The era of psychedelic medicine may have arrived.
On February 3, Australia's Therapeutic Goods Administration announced that, beginning July 1, 2023, authorized psychiatrists would be able to prescribe medicines containing psilocybin and the synthetic drug MDMA (known as ecstasy) to treat certain mental health conditions, including depression and post-traumatic stress disorder. Australia thus became the first country to officially recognize psychedelic substances as medicines.
For many patients with specific treatment-resistant mental illnesses, the decision is a welcome response to the current lack of treatment options. Advocates are hopeful that this is the first step of many to expand the use of psychedelics to other countries and to treat a range of conditions, from alcoholism to obsessive-compulsive disorder.
For life and health insurers, the implications could be profound. As the need for mental health services and associated insurance coverage increases, the quest for solutions becomes more urgent. Psychedelics may be part of the solution. (Note: This article focuses on non-synthetic, natural substances vs. synthetics like MDMA.)
What are Psychedelic Substances?
Psychedelic substances, commonly called hallucinogens, are psychoactive compounds that occur naturally in plants or are made synthetically in a laboratory. At specified dosages, they can cause a person to hallucinate and can affect a person’s thinking, mood, sense of place and time, and bodily control. Psychedelic plants have been used for centuries and were traditionally consumed during sacred ceremonies. Today, many botanicals that contain hallucinogenic substances, such as ayahuasca (dimethyltryptamine/DMT), “magic mushrooms” (psilocybin), peyote (mescaline), and salvia divinorum (salvinorin-A), are used as alternative treatments for conditions such as anxiety, stress, depression, substance addiction, and pain.
Lysergic acid diethylamide (LSD) is probably the best-known synthetic psychotropic substance (drugs that affect the mind). LSD became popular in the 1960s but was subsequently designated a Schedule I drug by the U.S. Drug Enforcement Agency (DEA) in 1968. Schedule I drugs are defined as those with “no currently accepted medical use and a high potential for abuse.”1 They include synthetic 2C-B (2,5-dimethoxy-4-bromophenethylamine), DMT, mescaline, and psilocybin.2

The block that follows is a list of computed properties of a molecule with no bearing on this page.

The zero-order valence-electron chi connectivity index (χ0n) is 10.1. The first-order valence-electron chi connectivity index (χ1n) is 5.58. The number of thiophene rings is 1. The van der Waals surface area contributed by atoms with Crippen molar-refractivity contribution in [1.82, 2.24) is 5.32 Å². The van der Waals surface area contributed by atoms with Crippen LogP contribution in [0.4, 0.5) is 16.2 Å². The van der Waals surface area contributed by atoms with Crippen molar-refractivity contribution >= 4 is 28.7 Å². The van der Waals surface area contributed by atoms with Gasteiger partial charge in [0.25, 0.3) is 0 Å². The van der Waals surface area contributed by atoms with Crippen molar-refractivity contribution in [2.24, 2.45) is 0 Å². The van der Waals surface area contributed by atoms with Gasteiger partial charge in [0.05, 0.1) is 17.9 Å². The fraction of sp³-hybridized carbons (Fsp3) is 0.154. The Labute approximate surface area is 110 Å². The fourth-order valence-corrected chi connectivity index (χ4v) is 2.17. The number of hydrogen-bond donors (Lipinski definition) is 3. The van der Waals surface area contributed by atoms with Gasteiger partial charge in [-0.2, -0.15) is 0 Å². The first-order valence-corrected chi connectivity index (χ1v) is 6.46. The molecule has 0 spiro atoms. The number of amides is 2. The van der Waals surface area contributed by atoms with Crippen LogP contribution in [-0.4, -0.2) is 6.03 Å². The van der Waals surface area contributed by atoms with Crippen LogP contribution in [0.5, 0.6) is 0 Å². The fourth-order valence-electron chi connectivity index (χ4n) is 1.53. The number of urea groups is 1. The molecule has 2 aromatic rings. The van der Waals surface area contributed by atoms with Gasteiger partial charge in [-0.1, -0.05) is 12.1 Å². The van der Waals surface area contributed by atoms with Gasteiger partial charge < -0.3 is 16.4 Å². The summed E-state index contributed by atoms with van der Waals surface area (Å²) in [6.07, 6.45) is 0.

The European Monitoring Centre for Drugs and Drug Addiction, which follows the U.N.’s system, lists psychotropic substances, such as 2C-B, DMT, LSD, mescaline, and psilocybin, as Schedule I substances, noting that such drugs present “a high risk of abuse, posing a particularly serious threat to public health which are of very little or no therapeutic value.”3
Prevalence of Use
The Global Drug Survey 2021, based on data from over 32,000 people in 22 countries, showed that lifetime use and last year use of psilocybin (“magic mushrooms”) was 33.4% and 15.7% respectively. For DMT, a substance found in ayahuasca, respondents reported lifetime use at 8.9% and last year use at 4.3%. By comparison, cannabis tetrahydrocannabinol (marijuana), which is not a psychedelic, was by far the most popular drug with lifetime use and last year use of cannabis tetrahydrocannabinol reported at 74.5% and 57.4%, respectively.4
Figure: Rates of global drug use (%) 2021 by category4
The 2019 U.S. National Survey on Drug Use and Health estimated 1.9 million Americans aged 12 and older had used hallucinogenic substances within the past month, akin to the level of misuse of pain relievers, cocaine, and tranquilizers/sedatives (2 million each). Past-year users of hallucinogens totaled 6 million, higher than tranquilizer or sedative misuse (5.9 million), or cocaine use (5.5 million). Hallucinogen use among people aged 12 and older increased from 1.8% in 2015 to 2.2% in 2019, and among adults aged 26 and older, it increased from 0.8% in 2015 to 1.5% in 2019.5
Plant-Based Psychedelic Substances
Ayahuasca is a psychedelic tea made from the leaves and stalks of two plants native to the Amazon region. The leaves of the Psychotria viridis shrub contain N-N-dimethyltryptamine (DMT), a potent psychedelic substance, while the stalks of the Banisteriopsis caapi vine contain monoamine oxidase inhibitors (MAOIs) called beta-carbolines, which stop the breakdown of DMT.